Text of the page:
The Demon Barber comes to Dal

Dalhousie’s Opera Workshop performs Sweeney Todd

- January 26, 2012

The Dalhousie Opera Workshop's performance promises a bloody good time.
The Dalhousie Opera Workshop's performance promises a bloody good time.

The Demon Barber of Fleet Street is about to make a guest appearance on University Avenue.

Dalhousie’s Opera Workshop
, known for its top-notch productions of classical fare such as Dido and Aeneas and Orpheus in the Underworld, has chosen Sweeney Todd as its 2012 showpiece.

Don’t be surprised if the show’s title rings a bell more loudly than its antique counterparts; Sweeney Todd is perhaps the most infamous work by Broadway legend Stephen Sondheim (also known for his frenzied fairy-tale epic, Into The Woods), and was previously brought to the masses by Tim Burton’s 2007 film.  

Despite Sweeney Todd’s pop-culture appeal, however, director Brent Krysa says the show has all the musical depth and staying power of its more traditional counterparts.

“The work is considered a melodrama,” he explains, comparing its scope and subject matter to Brecht’s Threepenny Opera. “It started out in the musical theatre canon… but a lot of opera companies have adapted it now.”

And while Sweeney Todd’s music is unusual, it’s not unpleasant for the audience, says conductor Adam Burnette.

“Although it’s hard to create, somehow it’s really easy to listen to. [Sondheim] likes puzzles. The music is sort of a puzzle… there’s a sort of asymmetry to the music… unusual shapes or patterns. There’s all these sort of jagged pieces put together.”

“No one could sing it who wasn’t a singer,” agrees Dal voice professor Marcia Swanston, who is both producing and co-starring in Sweeney Todd.

“Except Johnny Depp,” Mr. Krysa adds.

Steampunk sensibility

In fact, the Opera Workshop’s Sweeney Todd will have little in common with Burton’s movie: the production will retain elements which the film excised, such as a Greek chorus-like group of narrators. They also plan to eschew filmic subtlety.

“This piece should be robust,” says Mr. Krysa. “We don’t really try to go to reality in this.” Costumes will be “sort of steampunky,” and professors and students from Eastern College will handle the show’s makeup.

Sweeney is certainly difficult and demanding, but it’s also an excellent show,” Prof. Swanston says.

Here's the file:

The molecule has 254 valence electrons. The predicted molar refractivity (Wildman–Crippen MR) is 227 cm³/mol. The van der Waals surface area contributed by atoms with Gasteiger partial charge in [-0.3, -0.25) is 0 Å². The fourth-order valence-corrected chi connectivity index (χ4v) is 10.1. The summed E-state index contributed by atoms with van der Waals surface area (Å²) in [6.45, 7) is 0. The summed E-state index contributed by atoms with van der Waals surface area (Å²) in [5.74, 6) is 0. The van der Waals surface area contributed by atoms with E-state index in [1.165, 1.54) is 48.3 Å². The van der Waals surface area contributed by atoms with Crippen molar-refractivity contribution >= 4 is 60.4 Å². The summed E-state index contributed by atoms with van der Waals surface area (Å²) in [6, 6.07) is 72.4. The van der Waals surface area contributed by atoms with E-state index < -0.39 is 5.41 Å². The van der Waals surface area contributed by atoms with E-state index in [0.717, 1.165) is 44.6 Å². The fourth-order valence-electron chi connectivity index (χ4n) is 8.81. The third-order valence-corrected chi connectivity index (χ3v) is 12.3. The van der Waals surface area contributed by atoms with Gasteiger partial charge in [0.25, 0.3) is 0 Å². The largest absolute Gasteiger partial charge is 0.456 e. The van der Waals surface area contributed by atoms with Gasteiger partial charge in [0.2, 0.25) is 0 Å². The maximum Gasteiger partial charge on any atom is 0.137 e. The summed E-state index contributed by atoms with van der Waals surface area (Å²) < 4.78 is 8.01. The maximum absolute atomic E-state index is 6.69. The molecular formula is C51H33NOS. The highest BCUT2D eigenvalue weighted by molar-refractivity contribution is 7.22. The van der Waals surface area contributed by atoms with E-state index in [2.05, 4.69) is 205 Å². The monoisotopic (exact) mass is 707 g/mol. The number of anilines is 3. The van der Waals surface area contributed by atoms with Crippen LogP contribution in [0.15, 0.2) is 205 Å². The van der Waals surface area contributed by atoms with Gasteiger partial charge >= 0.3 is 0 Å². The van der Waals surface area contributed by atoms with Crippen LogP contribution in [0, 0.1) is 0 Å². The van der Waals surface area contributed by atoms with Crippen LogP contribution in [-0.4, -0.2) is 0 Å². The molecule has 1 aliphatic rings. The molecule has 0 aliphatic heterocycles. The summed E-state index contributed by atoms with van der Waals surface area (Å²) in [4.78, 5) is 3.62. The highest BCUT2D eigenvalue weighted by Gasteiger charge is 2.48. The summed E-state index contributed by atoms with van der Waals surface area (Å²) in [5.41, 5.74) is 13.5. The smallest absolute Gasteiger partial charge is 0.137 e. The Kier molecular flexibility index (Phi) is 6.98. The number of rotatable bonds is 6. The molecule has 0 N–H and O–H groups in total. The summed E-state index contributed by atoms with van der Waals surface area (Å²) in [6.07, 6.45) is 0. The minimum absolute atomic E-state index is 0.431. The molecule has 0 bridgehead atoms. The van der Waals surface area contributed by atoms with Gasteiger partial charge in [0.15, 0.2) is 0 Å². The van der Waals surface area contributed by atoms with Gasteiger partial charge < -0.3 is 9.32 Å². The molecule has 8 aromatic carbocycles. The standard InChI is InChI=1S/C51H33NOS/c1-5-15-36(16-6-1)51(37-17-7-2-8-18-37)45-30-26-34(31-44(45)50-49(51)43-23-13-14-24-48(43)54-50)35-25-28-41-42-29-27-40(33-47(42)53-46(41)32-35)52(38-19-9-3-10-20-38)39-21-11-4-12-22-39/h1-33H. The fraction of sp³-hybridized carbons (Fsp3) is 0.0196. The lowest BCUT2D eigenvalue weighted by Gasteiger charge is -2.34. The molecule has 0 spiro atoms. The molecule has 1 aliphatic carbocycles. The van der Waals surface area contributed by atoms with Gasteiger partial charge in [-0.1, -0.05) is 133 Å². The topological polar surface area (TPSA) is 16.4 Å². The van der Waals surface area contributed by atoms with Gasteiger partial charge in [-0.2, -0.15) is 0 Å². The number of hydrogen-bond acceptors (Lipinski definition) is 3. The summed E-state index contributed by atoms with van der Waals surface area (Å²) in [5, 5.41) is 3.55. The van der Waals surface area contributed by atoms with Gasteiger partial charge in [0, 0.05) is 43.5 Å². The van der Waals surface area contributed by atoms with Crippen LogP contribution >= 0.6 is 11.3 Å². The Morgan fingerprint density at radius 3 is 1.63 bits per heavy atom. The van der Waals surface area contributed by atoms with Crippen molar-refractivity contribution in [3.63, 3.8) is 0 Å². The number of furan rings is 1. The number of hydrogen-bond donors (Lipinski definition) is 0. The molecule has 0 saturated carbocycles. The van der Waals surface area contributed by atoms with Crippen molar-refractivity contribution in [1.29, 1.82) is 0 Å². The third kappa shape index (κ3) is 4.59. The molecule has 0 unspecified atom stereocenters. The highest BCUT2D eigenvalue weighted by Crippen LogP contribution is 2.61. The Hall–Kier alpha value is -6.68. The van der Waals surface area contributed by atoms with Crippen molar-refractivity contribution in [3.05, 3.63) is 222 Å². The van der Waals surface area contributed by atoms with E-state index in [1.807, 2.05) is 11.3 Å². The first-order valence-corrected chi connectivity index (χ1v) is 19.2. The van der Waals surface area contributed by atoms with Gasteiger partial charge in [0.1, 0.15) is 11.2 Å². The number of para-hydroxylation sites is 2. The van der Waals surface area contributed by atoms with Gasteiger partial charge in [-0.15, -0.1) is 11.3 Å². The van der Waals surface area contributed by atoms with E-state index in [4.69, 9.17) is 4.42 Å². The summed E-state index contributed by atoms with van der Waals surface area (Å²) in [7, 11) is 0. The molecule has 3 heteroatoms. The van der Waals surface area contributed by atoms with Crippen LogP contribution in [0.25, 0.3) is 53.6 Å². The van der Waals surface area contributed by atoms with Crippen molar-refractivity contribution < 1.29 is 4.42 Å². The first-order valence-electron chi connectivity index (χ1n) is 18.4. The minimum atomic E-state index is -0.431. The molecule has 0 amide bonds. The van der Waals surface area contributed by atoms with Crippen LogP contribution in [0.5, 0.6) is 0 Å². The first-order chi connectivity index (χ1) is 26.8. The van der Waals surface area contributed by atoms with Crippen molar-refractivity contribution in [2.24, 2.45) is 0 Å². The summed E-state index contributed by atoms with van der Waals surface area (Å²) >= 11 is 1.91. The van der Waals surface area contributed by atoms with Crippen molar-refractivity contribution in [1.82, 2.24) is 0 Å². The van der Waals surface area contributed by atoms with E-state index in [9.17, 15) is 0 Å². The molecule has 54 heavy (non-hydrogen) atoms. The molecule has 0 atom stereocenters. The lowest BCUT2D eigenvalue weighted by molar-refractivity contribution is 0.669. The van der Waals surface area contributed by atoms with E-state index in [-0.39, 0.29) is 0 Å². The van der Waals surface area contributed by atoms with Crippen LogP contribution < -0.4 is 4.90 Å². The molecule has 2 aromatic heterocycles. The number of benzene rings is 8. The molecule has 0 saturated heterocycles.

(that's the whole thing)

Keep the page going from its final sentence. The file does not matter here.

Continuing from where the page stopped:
The production has been in the works since last term, and auditions were held in early September.

“I was a little britches-on-fire for the audition,” recalls third-year student Ian MacNeil, who snagged the plum role of Sweeney Todd. He’s since had a chance to attend to his britches, and to sink his teeth into his character, which is his “biggest role ever. It’s a lot to sing through!”

Fortunately, Mr. MacNeil is already a seasoned performer: his band, Jackson Jha, is well-known across campus, including its “Student Poverty Song” and “See You In September.”

“We’re just YouTube famous,” he says modestly.

Skin-crawling Technicolor

“It’ll be scary at moments, it’ll be happy at moments, and it’ll make your skin crawl,” promises third-year student Ryan Josey, who plays Anthony in the production.

So rise from your PCs and laptops and get thee to the box office to purchase tickets to Sweeney Todd (or order your tickets online) – but leave the young ones at home, as the plot does revolve around murder via close shave and subsequent cannibalistic pie-baking.

“It’s not the graphic that’s scary, it’s the sound,” says Mr. Krysa of the “shaving scenes.” “I think little kids would be scared.”

“(There’s) too much Technicolor for a small person,” Prof. Swanston laughs.

Sweeney Todd will run February 2-4 at 7:30 PM and February 5 at 2:30 PM in the Dunn Theatre (Dalhousie Arts Centre). Tickets are $17.50/12.00 and may be purchased through the Dalhousie Arts Centre box office.


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